ANCHORAGE, Alaska — A highly endangered whale that spends summers off Russia has moved into water off British Columbia after crossing the Bering Sea and passing the Aleutian Islands.
The 13-year-old male western Pacific gray whale dubbed Flex is being tracked by U.S. and Russian researchers.
Its last location was logged Thursday about 645 kilometers off the coast of British Columbia, said Bruce Mate, director of Oregon State University's Marine Mammal Institute.
Mate said it was possible that the whale's satellite tag had fallen off, or that bad weather interfered with transmissions.
Western Pacific gray whales are the second-most threatened species of large whales after North Pacific right whales. Only 130 of the gray whales remain.
In contrast, there are about 18,000 eastern Pacific gray whales. Those whales breed and give birth in warm water, mostly along Baja California, and migrate north to spend summers on feeding grounds in Alaska's Bering, Chukchi and Beaufort seas.
Western Pacific gray whales spend summers near Sakhalin Island at the south end of the Sea of Okhotsk near Russia. Little is known of their winter habits. North American waters were not high on lists of suspected winter sites.
Last year, researchers from Oregon State and the A.N. Severtsov Institute of Ecology and Evolution of the Russian Academy of Sciences had hoped to tag 12 western Pacific gray whales but were limited by typhoons and gales to one on the last day of fieldwork.
Flex was tagged Oct. 4. He spent more than two months feeding near Sakhalin Island and moved across the Sea of Okhotsk to the west coast of the Kamchatka Peninsula.
Within a few weeks, the whale rounded the southern tip of the peninsula and left the east coast of Kamchatka across the Bering Sea, averaging about 7.25 kilometers per hour.
On Jan. 13, Flex was about 130 kilometers north of Alaska's Pribilof Islands. He turned south and was tracked on the south side of the Alaska Peninsula near the Shumagin Islands, possibly crossing the Aleutians through Unimak Pass or False Pass, two common routes for eastern grays during migration.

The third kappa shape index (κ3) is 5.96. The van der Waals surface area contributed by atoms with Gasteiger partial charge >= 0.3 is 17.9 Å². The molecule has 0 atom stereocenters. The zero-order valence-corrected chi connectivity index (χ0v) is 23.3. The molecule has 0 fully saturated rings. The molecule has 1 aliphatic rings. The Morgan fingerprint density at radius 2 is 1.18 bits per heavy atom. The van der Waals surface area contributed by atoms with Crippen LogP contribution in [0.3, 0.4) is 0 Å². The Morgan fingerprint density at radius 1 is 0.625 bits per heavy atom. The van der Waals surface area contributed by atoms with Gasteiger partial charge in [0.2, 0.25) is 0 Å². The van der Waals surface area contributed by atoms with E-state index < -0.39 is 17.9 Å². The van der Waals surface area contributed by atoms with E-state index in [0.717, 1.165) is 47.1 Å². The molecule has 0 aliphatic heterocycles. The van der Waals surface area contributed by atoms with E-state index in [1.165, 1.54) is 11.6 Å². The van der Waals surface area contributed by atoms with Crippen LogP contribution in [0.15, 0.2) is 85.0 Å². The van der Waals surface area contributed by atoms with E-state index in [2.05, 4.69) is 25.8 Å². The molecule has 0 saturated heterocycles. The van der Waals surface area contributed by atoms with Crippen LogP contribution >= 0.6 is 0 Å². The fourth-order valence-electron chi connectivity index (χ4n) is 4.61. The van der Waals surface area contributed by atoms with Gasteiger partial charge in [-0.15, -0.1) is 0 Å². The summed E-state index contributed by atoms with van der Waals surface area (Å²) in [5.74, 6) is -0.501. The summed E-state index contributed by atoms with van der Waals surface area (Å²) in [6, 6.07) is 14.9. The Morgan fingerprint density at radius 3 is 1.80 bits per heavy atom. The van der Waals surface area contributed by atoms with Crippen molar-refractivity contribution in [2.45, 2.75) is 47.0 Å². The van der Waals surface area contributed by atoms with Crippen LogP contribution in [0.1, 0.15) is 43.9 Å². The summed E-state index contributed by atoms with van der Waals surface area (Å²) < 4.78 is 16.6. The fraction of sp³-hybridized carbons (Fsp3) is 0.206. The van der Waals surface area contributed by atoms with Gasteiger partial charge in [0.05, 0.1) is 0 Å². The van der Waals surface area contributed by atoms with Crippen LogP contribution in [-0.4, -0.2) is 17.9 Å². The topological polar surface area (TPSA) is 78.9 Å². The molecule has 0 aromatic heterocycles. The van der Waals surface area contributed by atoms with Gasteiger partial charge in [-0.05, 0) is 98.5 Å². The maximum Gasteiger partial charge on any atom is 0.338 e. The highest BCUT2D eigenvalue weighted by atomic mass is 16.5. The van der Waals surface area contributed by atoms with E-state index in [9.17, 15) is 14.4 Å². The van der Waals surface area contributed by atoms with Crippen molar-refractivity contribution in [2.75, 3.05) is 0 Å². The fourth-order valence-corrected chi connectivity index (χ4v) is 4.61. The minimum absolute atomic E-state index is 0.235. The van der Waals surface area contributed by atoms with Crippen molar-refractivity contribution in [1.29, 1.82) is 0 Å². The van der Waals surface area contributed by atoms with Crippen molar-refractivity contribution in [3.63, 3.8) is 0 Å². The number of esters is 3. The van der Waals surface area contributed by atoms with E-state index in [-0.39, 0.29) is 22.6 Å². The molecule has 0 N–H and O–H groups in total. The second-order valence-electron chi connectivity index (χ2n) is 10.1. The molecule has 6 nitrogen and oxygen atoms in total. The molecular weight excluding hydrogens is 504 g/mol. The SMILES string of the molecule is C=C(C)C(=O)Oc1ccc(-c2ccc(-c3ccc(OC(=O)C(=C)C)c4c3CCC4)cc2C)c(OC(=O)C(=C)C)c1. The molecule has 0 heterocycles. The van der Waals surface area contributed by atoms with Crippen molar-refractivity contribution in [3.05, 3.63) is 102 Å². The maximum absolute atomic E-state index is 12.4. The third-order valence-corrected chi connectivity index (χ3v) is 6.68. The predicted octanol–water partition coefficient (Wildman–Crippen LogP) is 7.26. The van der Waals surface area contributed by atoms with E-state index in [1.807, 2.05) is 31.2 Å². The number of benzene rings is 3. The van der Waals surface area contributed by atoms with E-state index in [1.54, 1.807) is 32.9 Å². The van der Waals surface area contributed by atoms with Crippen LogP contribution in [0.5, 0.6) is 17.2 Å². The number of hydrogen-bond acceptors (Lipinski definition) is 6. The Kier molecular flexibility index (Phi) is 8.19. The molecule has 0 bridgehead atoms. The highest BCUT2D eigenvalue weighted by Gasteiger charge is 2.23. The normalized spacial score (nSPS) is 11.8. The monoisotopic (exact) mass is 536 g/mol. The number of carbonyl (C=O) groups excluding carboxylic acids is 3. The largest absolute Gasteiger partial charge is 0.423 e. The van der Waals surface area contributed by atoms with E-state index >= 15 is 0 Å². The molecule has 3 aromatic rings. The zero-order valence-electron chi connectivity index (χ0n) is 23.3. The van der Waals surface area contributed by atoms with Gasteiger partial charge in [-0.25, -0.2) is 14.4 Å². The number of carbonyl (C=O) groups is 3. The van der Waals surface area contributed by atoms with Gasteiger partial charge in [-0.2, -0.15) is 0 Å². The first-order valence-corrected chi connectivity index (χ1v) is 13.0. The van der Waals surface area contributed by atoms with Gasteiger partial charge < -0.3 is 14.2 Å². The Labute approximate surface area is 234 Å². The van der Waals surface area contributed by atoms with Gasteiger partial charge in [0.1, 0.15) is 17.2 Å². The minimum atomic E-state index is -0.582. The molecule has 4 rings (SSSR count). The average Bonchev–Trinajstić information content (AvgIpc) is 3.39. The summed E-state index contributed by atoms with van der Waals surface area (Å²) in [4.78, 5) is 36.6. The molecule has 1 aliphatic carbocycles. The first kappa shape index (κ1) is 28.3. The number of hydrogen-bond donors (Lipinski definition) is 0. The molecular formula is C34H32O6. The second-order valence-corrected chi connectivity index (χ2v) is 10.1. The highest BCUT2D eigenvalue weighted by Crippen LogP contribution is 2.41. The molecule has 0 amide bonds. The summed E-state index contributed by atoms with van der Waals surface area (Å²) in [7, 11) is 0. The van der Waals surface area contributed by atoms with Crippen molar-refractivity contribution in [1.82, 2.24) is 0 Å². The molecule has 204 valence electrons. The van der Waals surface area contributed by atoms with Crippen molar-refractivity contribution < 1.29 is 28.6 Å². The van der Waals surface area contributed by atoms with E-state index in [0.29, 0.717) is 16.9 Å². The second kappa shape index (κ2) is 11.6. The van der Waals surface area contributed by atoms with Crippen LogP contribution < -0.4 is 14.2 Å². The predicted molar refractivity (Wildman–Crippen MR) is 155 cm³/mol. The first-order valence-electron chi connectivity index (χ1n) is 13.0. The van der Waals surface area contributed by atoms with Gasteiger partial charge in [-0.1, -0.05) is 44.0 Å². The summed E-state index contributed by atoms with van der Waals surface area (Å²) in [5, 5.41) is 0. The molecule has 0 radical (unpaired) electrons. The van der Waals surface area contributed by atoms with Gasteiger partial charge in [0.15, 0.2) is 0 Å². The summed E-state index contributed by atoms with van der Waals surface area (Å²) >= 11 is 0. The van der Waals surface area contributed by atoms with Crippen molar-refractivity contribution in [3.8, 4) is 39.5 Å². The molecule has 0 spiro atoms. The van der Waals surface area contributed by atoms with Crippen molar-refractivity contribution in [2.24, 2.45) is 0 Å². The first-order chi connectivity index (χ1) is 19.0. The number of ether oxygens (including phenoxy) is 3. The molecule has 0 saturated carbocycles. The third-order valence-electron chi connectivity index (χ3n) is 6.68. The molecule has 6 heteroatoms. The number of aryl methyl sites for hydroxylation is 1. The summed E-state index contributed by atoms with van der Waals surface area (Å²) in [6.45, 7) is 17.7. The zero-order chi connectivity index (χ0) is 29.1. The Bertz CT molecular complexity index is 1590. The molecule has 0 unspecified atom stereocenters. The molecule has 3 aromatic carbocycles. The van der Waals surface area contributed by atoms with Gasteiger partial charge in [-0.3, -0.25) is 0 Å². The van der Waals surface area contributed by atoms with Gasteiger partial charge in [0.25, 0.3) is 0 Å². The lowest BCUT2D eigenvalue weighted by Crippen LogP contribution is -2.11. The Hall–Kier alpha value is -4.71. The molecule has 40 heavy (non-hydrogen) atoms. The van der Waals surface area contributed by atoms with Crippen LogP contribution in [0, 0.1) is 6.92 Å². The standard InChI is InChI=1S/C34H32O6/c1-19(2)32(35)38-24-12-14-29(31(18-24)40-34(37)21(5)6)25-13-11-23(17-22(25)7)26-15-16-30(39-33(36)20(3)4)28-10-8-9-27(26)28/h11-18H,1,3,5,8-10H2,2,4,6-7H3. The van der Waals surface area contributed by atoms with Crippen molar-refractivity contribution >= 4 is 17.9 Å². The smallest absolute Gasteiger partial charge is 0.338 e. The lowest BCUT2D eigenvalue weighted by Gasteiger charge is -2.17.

A week ago, he was in the Gulf of Alaska about 640 kilometers south of the Alaska fishing community of Cordova. Researchers don't know where he wants to go.
"Our assumption right now, and it's very much an assumption, is that he's going to intersect the primary migratory pathway for the eastern gray whales, which is closer to shore by far than his current path," Mate said.
If his goal is to head south, he's certainly turned the corner to be more efficient, Mate said. His trajectory now puts him on a course to be close to shore along the central Oregon coast by Thursday.
Researchers are prepared to shadow the whale if he gets close to shore.
Mate hopes swells are blocking transmissions from the whale. Satellite-monitored radio tags have lasted as long as 385 days on a gray whale but average four months. The tag transmits four hours a day to conserve battery power.
"When animals are coming up to breathe, they basically surface in the trough," he said. "The large swells on either side of him tend to mask the transmissions."
The chances of finding the whale if the tag is off are minimal.
The public can track the whale on Oregon State University's web site, mmi.oregonstate.edu/Sakhalin2010.